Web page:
Two of the most important transportation-industry announcements of the past century have both taken place in the last five years, and both have been made by complete transportation-industry outsiders. The first announcement, on Oct. 9, 2010, was the revelation that Google (NASDAQ: GOOGL ) had developed self-driving cars that had already made enough successful trips to circle the earth five and a half times. The second announcement, made yesterday evening on 60 Minutes, was Amazon.com (NASDAQ: AMZN ) CEO Jeff Bezos' public reveal of Amazon Prime Air, a development-stage drone system that promises pizza parlor-like delivery speed: 30 minutes or less from the warehouse to your door aboard an eight-rotored automated copter.
After the show ended, Amazon added a new page to its site explaining the Prime Air service. In addition to Bezos' on-air explanation, which was that the service would be limited to packages under five pounds (86% of the company's shipments weigh less than five pounds) and to a ten-mile delivery radius from fulfillment centers, the page (you can visit it yourself by clicking here) offers a few rather lofty predictions. Amazon claims that Prime Air drones will be "as normal as seeing mail trucks on the road today," and that the service will be ready to go live as soon as the Federal Aviation Administration adopts its new drone-related rules in 2015. The explainer site also happens to have a video of the system in action, so let's take a look...
Based on Bezos' history of product reveals, we have little reason to assume that this is vaporware. It certainly won't be operating this year, as FAA rules won't even allow unmanned drones to be used for commercial purposes until 2015. Even after the rules change, it's likely to take several more years to put the Prime Air system (and other commercial drone systems) into action. The FAA's own roadmap for integrating these unmanned aerial vehicles into the nation's aviation infrastructure projects that it will take more than a decade to complete its long-term goals. Ensuring that thousands of delivery drones can seamlessly and safely take to the skies will undoubtedly be a terrific undertaking for both government regulators and private enterprise, but Amazon's entry is likely to be only the first surge in a flood of corporate interest. Once enough money enters a new field, government support often follows.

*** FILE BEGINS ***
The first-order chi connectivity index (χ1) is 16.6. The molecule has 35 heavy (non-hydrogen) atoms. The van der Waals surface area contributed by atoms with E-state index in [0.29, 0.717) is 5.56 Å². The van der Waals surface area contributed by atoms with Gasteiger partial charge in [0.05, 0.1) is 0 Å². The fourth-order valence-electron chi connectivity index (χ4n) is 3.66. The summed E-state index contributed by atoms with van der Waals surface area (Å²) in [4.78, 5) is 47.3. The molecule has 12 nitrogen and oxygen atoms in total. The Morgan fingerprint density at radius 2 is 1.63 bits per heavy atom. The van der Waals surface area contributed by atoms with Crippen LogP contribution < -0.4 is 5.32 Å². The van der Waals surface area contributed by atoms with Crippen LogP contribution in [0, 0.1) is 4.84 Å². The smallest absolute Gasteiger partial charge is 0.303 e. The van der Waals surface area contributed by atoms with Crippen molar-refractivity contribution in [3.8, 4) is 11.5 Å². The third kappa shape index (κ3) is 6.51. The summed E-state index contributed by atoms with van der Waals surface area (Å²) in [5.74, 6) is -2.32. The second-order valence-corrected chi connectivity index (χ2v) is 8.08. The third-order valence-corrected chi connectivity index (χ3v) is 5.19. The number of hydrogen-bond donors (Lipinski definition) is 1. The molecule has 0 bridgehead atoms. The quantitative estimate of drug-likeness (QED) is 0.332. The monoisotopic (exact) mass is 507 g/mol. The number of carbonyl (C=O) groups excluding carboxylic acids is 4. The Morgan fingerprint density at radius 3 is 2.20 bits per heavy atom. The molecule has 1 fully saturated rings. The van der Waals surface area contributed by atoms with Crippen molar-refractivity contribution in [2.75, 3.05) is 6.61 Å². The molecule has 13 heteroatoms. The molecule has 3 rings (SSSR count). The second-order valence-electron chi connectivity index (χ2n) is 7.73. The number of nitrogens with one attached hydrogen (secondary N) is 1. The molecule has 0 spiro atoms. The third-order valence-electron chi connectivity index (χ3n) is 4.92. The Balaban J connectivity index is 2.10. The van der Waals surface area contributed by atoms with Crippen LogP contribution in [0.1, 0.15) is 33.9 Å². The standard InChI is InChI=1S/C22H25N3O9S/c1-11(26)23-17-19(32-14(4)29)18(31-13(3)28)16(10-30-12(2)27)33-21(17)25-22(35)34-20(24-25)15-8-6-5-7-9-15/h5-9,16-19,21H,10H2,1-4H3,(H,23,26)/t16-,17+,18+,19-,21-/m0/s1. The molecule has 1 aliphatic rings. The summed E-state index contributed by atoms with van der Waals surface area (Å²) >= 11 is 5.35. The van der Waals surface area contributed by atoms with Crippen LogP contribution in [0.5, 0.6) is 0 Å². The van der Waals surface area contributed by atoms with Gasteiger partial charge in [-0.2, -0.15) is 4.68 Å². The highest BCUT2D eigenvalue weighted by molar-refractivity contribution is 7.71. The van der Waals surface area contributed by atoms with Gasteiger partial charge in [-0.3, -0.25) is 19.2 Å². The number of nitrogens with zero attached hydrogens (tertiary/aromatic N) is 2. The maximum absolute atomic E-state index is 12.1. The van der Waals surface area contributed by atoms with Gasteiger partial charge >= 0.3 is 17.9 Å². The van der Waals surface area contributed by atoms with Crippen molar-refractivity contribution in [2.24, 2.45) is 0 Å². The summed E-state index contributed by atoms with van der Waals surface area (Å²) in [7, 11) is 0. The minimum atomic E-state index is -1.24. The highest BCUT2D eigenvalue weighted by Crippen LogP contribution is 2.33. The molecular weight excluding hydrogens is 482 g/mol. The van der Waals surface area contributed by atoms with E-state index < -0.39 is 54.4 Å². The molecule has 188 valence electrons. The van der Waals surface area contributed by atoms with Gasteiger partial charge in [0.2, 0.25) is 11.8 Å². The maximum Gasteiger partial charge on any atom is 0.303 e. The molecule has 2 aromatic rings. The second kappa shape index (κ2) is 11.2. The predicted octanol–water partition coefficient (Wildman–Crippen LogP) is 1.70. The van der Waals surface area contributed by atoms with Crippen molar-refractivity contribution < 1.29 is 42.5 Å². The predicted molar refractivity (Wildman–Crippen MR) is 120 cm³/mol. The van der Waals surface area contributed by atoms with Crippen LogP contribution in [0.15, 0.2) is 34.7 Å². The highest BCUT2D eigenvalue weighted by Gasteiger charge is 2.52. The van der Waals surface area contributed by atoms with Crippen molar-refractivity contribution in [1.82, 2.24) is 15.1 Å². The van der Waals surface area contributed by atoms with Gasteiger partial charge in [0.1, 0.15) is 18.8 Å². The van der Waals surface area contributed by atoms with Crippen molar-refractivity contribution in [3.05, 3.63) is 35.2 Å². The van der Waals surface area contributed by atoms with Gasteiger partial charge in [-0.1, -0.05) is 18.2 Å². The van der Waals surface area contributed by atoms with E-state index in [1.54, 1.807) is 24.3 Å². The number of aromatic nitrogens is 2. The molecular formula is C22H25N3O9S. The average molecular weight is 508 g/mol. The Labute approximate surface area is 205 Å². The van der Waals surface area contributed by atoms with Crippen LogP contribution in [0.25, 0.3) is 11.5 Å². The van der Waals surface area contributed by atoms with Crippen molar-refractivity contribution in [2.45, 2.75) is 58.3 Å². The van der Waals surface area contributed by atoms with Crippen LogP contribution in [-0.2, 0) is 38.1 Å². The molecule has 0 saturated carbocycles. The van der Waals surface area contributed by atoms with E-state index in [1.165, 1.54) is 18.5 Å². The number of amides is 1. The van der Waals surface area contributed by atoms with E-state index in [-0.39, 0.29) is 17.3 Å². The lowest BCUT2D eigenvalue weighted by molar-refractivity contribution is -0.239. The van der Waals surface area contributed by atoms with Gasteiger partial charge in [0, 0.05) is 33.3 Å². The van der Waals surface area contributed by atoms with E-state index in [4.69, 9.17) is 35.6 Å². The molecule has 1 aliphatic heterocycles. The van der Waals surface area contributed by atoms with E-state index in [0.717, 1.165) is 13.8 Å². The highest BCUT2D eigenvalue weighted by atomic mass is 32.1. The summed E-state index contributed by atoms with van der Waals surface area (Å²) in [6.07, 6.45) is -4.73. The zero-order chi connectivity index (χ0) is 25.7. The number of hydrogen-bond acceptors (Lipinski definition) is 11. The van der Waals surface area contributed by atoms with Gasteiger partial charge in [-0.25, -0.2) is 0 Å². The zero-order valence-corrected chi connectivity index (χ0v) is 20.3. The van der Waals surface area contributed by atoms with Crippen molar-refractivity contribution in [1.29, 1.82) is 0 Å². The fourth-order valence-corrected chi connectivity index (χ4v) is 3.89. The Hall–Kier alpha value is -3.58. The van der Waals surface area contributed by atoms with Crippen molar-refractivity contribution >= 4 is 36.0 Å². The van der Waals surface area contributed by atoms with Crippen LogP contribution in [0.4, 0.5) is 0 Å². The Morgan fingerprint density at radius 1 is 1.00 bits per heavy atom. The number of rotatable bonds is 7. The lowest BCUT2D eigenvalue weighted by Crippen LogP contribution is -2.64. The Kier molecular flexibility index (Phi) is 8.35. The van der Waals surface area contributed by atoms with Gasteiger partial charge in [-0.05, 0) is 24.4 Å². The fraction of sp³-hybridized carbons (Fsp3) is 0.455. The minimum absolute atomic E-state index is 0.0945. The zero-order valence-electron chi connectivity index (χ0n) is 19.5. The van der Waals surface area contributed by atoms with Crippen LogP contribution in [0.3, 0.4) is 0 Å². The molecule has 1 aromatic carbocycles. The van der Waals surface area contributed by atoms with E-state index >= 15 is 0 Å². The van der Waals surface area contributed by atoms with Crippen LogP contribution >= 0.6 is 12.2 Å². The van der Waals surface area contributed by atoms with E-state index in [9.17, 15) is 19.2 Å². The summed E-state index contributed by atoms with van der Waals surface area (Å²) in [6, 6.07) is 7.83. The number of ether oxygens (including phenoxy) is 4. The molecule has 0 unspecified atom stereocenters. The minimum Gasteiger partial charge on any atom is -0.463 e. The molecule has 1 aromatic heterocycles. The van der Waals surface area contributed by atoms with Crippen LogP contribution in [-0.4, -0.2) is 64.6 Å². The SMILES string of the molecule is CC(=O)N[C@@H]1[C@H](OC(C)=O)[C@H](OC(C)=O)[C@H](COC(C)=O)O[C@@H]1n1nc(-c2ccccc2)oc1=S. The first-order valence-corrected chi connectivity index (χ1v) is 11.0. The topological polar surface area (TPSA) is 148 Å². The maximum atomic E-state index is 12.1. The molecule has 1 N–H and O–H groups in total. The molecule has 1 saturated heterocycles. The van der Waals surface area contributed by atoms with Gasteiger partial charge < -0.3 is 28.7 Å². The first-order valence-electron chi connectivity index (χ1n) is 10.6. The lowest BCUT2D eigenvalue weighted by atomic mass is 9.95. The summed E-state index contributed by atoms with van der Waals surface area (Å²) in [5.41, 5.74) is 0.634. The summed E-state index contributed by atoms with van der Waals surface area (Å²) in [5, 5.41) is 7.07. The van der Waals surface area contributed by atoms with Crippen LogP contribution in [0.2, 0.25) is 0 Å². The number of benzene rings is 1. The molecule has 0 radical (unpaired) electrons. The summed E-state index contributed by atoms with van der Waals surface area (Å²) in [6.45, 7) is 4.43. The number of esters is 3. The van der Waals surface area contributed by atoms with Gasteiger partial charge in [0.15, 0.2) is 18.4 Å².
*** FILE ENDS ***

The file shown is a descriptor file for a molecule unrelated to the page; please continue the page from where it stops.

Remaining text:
Keep in mind that Google's self-driving cars are only legal in three states, but even this is only on a test basis for the time being. Laws move slower than technology, suppressing the wider development of both drone delivery systems and driverless cars for the moment. Amazon and Google have the resources to develop these technologies with no hope of immediate commercialization, but few other companies can say the same.
But make no mistake, Google's self-driving car technology and Amazon's drone-delivery system are on the leading edge of a post-human transportation network, where no one will be needed to actually drive the cars, fly the planes, and deliver the goods that are so essential to modern human life. That is a big deal, as important to the progress of civilization as was the invention of the locomotive and automobile in the 19th century. The average person's life is mediated through transportation. You go to work, you go out to buy things or you buy things that are delivered to you, you drive or fly or take the bus or the train from place to place nearly every day of your life. Without our vehicles, we'd all be driving oxcarts full of turnips down dirt roads.
These transportation tasks take up an awful lot of human capital to do one of the simplest things you can imagine: get someone or something from Point A to Point B. And that human capital is highly error-prone -- around the world, roughly 1.3 million people die and as many as 50 million more are injured in auto accidents every year. There were far fewer aircraft fatalities, but a total of over 3,000 aviation accidents -- the number that occurred last year in the United States -- is still too many. Delays on highways and tarmacs across the country add up to over $150 billion each year, an amount roughly equal to 1% of U.S. GDP. If we assume a similar impact worldwide, then transportation delays might dent global productivity by over $800 billion each year. All of those deaths and injuries likely add trillions to the tab in treatment costs and lost labor.